- My Greatest Failure: When British tanks forced the Egyptian monarchy to form a government with the Wafd party, Naguib has carried the emotional burden of failing to protect his king. When the Italians invaded Egypt, Naguib initially welcomed them as liberators who would avenge the Abdeen Palace incident, but his hopes quickly soured when the Italians subjected them to the same oppression.
- Puppet King: Despite nominally being at the head of the Free Officers Movement, many suspect that he's just a figurehead for the subordinates below him.
- Dark Horse Victory: Against all odds, Al-Hudaybi can become prime minister of Egypt in opposition to the dominant Wafd party.
- Internal Reformist: Al-Hudaybi is a progressive preacher who will strive to democratize Egypt under Islamic law.
- Reasonable Authority Figure: Despite facing opposition from religious fanatics in his party and secular opponents elsewhere, Al-Hudaybi has refused to carry out vigilante violence or authoritarian means to achieve his goals, believing that peaceful reform will be more fruitful in the long-term.
- The Theocracy: Al-Hudaybi preaches for a government that will reform Egypt into a democratic nation, while simultaneously following the egalitarian values outlined in the Quran and Sharia.
After years of rule under the regency council, and fed up with Italian domination, a group of military officers rise under the leadership of Gamal Abdel Nasser. Their goal is to establish a free Egyptian government under a socialist Pan-Arab republic.
- The Coup: Inspired by the revolt in Yemen, the Nasserists will launch their own revolution in Egypt, attempting a failed coup against the monarchy and being forced to engage in a civil war instead.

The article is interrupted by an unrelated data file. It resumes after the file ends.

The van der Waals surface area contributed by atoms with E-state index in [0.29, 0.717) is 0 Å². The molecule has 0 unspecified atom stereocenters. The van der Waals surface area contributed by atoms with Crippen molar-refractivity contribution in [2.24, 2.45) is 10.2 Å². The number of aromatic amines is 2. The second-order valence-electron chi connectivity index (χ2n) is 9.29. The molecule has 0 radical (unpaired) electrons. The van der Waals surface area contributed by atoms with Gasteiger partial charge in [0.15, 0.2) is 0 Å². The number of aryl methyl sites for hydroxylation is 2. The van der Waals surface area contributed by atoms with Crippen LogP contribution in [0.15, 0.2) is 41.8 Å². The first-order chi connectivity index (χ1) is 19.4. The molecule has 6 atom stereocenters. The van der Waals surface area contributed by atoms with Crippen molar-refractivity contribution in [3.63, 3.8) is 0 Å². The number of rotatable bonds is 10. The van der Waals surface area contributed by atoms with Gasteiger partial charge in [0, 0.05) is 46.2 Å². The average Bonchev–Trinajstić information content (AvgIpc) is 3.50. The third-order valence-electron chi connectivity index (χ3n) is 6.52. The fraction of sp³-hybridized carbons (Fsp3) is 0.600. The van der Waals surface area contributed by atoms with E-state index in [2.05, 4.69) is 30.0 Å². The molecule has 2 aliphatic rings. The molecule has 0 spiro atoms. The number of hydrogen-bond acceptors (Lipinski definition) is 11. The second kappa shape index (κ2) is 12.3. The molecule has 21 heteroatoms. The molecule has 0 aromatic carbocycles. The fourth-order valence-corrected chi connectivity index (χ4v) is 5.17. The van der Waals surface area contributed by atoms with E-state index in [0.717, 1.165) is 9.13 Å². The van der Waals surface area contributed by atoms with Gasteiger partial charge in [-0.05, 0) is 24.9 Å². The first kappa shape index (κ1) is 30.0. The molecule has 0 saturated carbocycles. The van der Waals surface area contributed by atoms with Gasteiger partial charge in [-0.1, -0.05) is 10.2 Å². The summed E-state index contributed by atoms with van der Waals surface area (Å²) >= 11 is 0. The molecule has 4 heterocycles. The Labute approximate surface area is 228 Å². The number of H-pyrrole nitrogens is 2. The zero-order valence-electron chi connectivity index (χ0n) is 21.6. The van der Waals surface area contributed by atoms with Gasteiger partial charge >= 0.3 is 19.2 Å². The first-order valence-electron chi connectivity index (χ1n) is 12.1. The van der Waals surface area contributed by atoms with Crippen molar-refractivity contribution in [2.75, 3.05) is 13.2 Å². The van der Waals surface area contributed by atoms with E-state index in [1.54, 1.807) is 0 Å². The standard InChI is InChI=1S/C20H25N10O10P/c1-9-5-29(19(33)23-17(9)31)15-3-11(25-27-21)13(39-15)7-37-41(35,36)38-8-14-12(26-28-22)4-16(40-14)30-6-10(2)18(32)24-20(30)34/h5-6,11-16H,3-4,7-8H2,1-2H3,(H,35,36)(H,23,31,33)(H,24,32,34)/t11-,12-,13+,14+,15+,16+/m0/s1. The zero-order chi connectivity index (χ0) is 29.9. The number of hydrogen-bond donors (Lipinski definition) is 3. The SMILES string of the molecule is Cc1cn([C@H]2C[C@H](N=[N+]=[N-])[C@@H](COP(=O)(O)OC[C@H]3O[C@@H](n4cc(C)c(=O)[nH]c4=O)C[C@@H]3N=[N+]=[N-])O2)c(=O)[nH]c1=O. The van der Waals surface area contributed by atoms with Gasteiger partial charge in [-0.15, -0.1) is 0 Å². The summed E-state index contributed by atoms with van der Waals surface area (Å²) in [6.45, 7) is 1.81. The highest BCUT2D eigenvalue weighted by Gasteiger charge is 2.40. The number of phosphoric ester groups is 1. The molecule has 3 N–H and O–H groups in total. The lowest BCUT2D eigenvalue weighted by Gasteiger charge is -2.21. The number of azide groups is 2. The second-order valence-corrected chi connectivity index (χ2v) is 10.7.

- Enemy Mine: During the Egyptian Civil War, the socialist Egyptian Revolutionary Command Council will receive aid from Nazi Germany to subvert Italian influence over the country.
- Occupiers Out of Our Country: Their main goal is to overthrow the pro-Italy government of Egypt and create an independent state instead.
- Allohistorical Allusion: Just as in OTL, Nasser will launch a revolution against an Egyptian government that he perceives to be serving European interests and can potentially succeed.
- A Father to His Men: Nasser commands a lot of respect and support from the Egyptian military, which rapidly becomes an asset once the civil war occurs.
- Patriotic Fervor: Nasser espouses anti-Italian and anti-colonial sentiment in favor of a pan-Arabic national identity.
- The Coup: Once the monarchy and Nasser begin fighting each other, the Brotherhood will attempt their own failed coup to take over Egypt themselves.
- Dark Horse Victory: If the Brotherhood wins the Egyptian Civil War, many observers will remark suprise at this outcome.
- Let No Crisis Go to Waste: Shortly after Nasser rebels against the Egyptian monarchy, the Muslim Brotherhood will attempt to coup the monarchy too, which goes poorly anyway and forcing them to enter the civil war as a third faction.
- The Theocracy: The Muslim Brotherhood's goal is to establish an Islamic Caliphate under Sharia law.
- The Fundamentalist: Not too far away from the real Qutb, he leads the Egyptian Islamist opposition to the Kingdom.
- Proxy War: The Republic of Sudan is the faction supported by the OFN during the Sudan civil war.
- The Republic: Out of the three groups fighting for control over Sudan, the Republic of Sudan's leaders are the only ones who want to form a truly democratic Sudan.
- Only Sane Man: al-Azhari truly believes in creating a democratic and secular Sudan, where all ethnic and religious groups can peacefully coexist.
- Proxy War: The Sudan Defence Force is supported by Japan in the Sudan civil war.
- Proxy War: Germany supports the Sudanese Free Officers Organization in the Sudan Civil War.
- Undying Loyalty: If victorious in the civil war, they will always join the United Arab Republic.
- Occupiers Out of Our Country: The Azania Liberation Front seeks independence from the Kingdom of Egypt to establish their own big tent democratic government.
Italian East Africa
- The Assimilator: Most duces will try to assimilate the natives, one way or the other: forcing Italian education upon them, or using propaganda and fear to turn them into obedient, pliant citizens for a new kind of colonialism, or even more, wildly-different methods of ensuring the same result - that East Africa remains Italian, now and forevermore, with freedom and self-determination finally sent into the dustbin of history, forever and ever.